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Imagine an old father who works at his e.g. 70's from dawn to dusk to put a bread on the table of three unemployed sons. The old man is too weak to work anymore and thinks it's time to hang up his hat. One day, the father feels sick and sad. One of his old friends has sat next to him. His older son comes to him and as usual asks for money. Father gives him the some money. [sounds strange to the father's friend. He has not the faintest idea about the conditions.] Son asks for more money. Father gives him and the son walks away. The father's friend says:

  • I don’t know how he has the face to ask for more money.

What makes me doubt about the sentence is that if the compound verb "have the face to do something" means "to do something without being shy".

Although, it was a direct translation from my mother language into English. I have no idea if it is natural in English or not. If not, then please let me know what verb sounds natural here.

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    "...from dawn to dusk...." – Teacher KSHuang Jan 18 '17 at 10:24
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    I would have edited it myself, but there is a minimum number of characters needed for editing and this would not have hit it. – Teacher KSHuang Jan 18 '17 at 11:41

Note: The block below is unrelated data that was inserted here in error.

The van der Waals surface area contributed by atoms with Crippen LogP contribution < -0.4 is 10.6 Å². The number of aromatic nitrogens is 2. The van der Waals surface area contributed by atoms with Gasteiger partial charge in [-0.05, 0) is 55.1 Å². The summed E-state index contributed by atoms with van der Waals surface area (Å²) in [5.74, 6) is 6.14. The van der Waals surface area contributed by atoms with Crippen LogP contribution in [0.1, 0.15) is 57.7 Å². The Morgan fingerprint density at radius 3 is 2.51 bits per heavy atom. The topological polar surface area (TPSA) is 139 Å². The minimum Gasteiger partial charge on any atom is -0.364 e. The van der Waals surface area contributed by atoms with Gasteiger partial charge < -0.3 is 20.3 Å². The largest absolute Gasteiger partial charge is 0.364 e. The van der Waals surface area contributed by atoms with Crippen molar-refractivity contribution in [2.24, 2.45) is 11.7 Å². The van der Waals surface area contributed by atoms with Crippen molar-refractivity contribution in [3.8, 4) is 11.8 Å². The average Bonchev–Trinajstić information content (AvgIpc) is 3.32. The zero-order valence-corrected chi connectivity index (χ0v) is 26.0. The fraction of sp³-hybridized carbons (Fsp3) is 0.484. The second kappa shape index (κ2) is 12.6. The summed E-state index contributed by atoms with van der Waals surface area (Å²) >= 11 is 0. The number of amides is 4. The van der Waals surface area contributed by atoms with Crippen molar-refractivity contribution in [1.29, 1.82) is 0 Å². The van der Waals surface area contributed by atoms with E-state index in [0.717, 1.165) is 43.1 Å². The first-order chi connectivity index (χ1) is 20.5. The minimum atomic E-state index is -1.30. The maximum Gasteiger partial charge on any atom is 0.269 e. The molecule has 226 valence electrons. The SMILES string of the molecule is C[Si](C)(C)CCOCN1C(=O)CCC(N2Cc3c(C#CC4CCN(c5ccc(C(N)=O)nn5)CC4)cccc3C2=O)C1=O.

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    I se @TeacherKSHuang. Thanks again for being of help. ;) – A-friend Jan 18 '17 at 11:44
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You are correct in what you are thinking. The full meaning using your translation would be

I don't know how he can ask for more money without being shy

Speaking as a native, I would say it is uncommon to use face in this context but it can be used. It would be understood and it has the meaning you suggest. However, the phrase would more often be

I don't know how he has the gall/nerve/cheek to ask for more money

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[edit] My initial post was incorrect and it seems that "has the face to" can be used in the context you describe, though it is not in common usage.

If you want to be polite, and you wish to stick to anatomical vocabulary, you could say:

  • I don’t know how he has the gall to ask for more money.

  • I don’t know how he has the cheek to ask for more money.

  • I don’t know how he has the nerve to ask for more money.

Somewhat more crudely, but arguably more colloquial:

  • I don’t know how he has the balls to ask for more money.

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